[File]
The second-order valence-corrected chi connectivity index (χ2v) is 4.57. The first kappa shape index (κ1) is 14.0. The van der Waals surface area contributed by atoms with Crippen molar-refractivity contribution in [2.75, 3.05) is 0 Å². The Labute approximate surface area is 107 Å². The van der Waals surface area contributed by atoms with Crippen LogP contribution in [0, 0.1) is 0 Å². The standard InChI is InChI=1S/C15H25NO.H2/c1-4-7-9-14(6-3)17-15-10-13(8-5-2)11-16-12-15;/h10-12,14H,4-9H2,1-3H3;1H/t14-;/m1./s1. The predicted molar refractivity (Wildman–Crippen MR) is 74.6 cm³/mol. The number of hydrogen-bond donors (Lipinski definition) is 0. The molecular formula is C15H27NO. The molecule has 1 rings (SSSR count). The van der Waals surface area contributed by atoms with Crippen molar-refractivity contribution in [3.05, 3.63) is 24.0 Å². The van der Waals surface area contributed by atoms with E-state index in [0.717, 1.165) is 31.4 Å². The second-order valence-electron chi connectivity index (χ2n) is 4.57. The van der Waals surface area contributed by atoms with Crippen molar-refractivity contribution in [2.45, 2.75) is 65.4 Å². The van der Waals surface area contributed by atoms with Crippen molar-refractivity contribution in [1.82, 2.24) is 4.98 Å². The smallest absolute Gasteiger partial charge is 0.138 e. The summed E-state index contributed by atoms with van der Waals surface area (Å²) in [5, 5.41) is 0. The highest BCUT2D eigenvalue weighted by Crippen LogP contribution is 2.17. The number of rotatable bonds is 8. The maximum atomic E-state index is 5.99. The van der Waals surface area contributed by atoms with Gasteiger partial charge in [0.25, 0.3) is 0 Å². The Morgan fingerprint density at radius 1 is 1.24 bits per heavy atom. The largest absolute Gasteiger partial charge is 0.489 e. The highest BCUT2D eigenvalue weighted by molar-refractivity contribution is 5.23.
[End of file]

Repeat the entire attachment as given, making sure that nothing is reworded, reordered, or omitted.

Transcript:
The second-order valence-corrected chi connectivity index (χ2v) is 4.57. The first kappa shape index (κ1) is 14.0. The van der Waals surface area contributed by atoms with Crippen molar-refractivity contribution in [2.75, 3.05) is 0 Å². The Labute approximate surface area is 107 Å². The van der Waals surface area contributed by atoms with Crippen LogP contribution in [0, 0.1) is 0 Å². The standard InChI is InChI=1S/C15H25NO.H2/c1-4-7-9-14(6-3)17-15-10-13(8-5-2)11-16-12-15;/h10-12,14H,4-9H2,1-3H3;1H/t14-;/m1./s1. The predicted molar refractivity (Wildman–Crippen MR) is 74.6 cm³/mol. The number of hydrogen-bond donors (Lipinski definition) is 0. The molecular formula is C15H27NO. The molecule has 1 rings (SSSR count). The van der Waals surface area contributed by atoms with Crippen molar-refractivity contribution in [3.05, 3.63) is 24.0 Å². The van der Waals surface area contributed by atoms with E-state index in [0.717, 1.165) is 31.4 Å². The second-order valence-electron chi connectivity index (χ2n) is 4.57. The van der Waals surface area contributed by atoms with Crippen molar-refractivity contribution in [2.45, 2.75) is 65.4 Å². The van der Waals surface area contributed by atoms with Crippen molar-refractivity contribution in [1.82, 2.24) is 4.98 Å². The smallest absolute Gasteiger partial charge is 0.138 e. The summed E-state index contributed by atoms with van der Waals surface area (Å²) in [5, 5.41) is 0. The highest BCUT2D eigenvalue weighted by Crippen LogP contribution is 2.17. The number of rotatable bonds is 8. The maximum atomic E-state index is 5.99. The van der Waals surface area contributed by atoms with Gasteiger partial charge in [0.25, 0.3) is 0 Å². The Morgan fingerprint density at radius 1 is 1.24 bits per heavy atom. The largest absolute Gasteiger partial charge is 0.489 e. The highest BCUT2D eigenvalue weighted by molar-refractivity contribution is 5.23.